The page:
Back in May, KPMG released their fourth annual Global Manufacturing Outlook — Competitive Advantage — Enhancing Supply Chain Networks for Efficiency and Innovation, which was built around a poll of 335 C-level executives on a global scale. KPMG questioned these executives about some of their biggest pain points and trends that are starting to weigh on their minds, and the results revealed a number of interesting trends, such as the sheer lack of visibility among global supply chains. Whether this is because of outdated technology or simply due to more global sources, the key take-away is that there is a surge of mindshare on how to better manage these relationships via collaboration and new technology.
At the same time, the results show that U.S. manufacturing seems primed for an era of “hyper innovation,” in which companies develop not only new products, but entirely new product categories and new ways to build them. This shift toward R&D is weighing on the minds of manufacturing executives, and the polls shows that it will continue to be an increasingly important component of the overall bottom line. And as the connections between the supply chain and R&D become increasingly convoluted, one will not be able to improve without the other.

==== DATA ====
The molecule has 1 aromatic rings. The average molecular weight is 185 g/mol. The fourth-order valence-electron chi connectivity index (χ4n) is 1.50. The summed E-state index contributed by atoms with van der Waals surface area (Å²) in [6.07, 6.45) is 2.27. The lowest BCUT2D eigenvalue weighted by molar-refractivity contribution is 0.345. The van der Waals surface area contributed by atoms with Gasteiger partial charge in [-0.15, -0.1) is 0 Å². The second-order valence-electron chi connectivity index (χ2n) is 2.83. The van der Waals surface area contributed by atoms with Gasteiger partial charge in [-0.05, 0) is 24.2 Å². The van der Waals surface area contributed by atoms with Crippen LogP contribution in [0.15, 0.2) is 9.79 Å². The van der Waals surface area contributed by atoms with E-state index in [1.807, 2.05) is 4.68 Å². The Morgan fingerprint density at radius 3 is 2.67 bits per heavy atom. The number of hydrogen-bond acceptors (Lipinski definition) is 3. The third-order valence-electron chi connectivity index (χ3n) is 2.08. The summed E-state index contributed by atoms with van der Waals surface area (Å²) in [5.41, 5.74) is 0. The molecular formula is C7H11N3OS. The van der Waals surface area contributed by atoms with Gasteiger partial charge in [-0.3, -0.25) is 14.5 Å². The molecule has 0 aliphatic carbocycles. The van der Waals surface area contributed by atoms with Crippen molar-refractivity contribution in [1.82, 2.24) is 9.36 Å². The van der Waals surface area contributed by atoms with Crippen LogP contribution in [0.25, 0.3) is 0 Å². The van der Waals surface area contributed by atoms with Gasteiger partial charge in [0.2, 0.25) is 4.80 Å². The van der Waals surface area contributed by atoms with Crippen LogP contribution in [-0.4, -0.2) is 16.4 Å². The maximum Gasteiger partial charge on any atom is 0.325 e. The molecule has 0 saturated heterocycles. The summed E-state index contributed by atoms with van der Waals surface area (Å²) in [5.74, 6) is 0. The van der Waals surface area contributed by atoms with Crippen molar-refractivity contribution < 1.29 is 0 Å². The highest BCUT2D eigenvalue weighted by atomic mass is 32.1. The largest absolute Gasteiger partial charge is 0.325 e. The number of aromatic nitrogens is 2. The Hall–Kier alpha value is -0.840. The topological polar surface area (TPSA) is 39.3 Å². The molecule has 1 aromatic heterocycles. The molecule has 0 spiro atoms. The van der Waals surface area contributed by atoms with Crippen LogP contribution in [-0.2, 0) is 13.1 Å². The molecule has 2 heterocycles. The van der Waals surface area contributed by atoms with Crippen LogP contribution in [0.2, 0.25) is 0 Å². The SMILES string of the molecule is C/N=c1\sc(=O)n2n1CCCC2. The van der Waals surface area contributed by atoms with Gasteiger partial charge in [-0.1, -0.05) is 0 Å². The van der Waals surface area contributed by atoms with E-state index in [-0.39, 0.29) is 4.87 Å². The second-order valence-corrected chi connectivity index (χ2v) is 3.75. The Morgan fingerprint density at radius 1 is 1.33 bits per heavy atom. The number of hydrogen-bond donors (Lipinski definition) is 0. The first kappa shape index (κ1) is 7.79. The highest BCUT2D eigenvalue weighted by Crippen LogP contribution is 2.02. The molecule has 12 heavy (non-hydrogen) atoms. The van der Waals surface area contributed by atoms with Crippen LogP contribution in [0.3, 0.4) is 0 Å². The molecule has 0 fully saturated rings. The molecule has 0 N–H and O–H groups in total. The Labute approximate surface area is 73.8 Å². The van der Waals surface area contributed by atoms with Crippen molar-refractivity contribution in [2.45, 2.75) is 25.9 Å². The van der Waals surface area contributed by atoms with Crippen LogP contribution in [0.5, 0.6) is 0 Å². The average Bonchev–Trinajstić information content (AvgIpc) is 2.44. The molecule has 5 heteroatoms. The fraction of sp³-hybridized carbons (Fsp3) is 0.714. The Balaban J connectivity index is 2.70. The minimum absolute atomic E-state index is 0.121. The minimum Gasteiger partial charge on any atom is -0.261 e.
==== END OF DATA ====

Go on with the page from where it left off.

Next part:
On the supply chain angle, Jeff Dobbs, Global Sector Chair, Diversified Industrials and a partner with KPMG in the U.S., says, “As we came out of the recovery, we saw people near-shoring and moving their supply networks much closer to the market. That was step one. Step two is that they can achieve some real efficiency if they do more collaboration with their customers and their supply base. Now, what we’re seeing is the very energized, very focused effort to take the supply chain to the next level.”